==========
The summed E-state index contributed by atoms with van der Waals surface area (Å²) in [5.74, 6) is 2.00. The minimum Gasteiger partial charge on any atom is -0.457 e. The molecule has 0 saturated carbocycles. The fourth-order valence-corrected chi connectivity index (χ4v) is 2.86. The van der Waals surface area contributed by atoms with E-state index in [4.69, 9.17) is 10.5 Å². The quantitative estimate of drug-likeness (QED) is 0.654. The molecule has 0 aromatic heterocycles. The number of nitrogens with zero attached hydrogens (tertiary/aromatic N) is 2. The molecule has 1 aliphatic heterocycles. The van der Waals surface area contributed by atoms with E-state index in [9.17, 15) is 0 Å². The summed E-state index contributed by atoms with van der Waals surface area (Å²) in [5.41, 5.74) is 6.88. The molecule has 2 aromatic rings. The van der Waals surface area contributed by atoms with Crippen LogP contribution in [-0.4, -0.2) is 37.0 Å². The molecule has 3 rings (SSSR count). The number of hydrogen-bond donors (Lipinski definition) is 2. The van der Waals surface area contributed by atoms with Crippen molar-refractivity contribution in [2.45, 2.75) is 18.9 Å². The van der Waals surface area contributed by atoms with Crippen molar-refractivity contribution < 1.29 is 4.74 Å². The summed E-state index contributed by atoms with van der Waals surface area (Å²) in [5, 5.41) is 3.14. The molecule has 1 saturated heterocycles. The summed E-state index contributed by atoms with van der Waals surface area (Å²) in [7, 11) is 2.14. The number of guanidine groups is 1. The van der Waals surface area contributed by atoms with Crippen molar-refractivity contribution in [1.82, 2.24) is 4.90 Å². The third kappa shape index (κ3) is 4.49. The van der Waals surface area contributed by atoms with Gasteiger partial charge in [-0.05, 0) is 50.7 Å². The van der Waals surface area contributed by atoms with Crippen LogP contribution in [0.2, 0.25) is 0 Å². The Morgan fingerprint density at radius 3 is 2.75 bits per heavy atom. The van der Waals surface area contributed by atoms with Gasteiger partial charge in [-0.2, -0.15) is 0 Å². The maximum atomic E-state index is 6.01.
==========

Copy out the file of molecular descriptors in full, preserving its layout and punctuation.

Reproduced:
The summed E-state index contributed by atoms with van der Waals surface area (Å²) in [5.74, 6) is 2.00. The minimum Gasteiger partial charge on any atom is -0.457 e. The molecule has 0 saturated carbocycles. The fourth-order valence-corrected chi connectivity index (χ4v) is 2.86. The van der Waals surface area contributed by atoms with E-state index in [4.69, 9.17) is 10.5 Å². The quantitative estimate of drug-likeness (QED) is 0.654. The molecule has 0 aromatic heterocycles. The number of nitrogens with zero attached hydrogens (tertiary/aromatic N) is 2. The molecule has 1 aliphatic heterocycles. The van der Waals surface area contributed by atoms with E-state index in [9.17, 15) is 0 Å². The summed E-state index contributed by atoms with van der Waals surface area (Å²) in [5.41, 5.74) is 6.88. The molecule has 2 aromatic rings. The van der Waals surface area contributed by atoms with Crippen LogP contribution in [-0.4, -0.2) is 37.0 Å². The molecule has 3 rings (SSSR count). The number of hydrogen-bond donors (Lipinski definition) is 2. The van der Waals surface area contributed by atoms with Crippen molar-refractivity contribution in [2.45, 2.75) is 18.9 Å². The van der Waals surface area contributed by atoms with Crippen molar-refractivity contribution < 1.29 is 4.74 Å². The summed E-state index contributed by atoms with van der Waals surface area (Å²) in [5, 5.41) is 3.14. The molecule has 1 saturated heterocycles. The summed E-state index contributed by atoms with van der Waals surface area (Å²) in [7, 11) is 2.14. The number of guanidine groups is 1. The van der Waals surface area contributed by atoms with Crippen molar-refractivity contribution in [1.82, 2.24) is 4.90 Å². The third kappa shape index (κ3) is 4.49. The van der Waals surface area contributed by atoms with Gasteiger partial charge in [-0.05, 0) is 50.7 Å². The van der Waals surface area contributed by atoms with Crippen LogP contribution in [0.2, 0.25) is 0 Å². The Morgan fingerprint density at radius 3 is 2.75 bits per heavy atom. The van der Waals surface area contributed by atoms with Gasteiger partial charge in [-0.2, -0.15) is 0 Å². The maximum atomic E-state index is 6.01.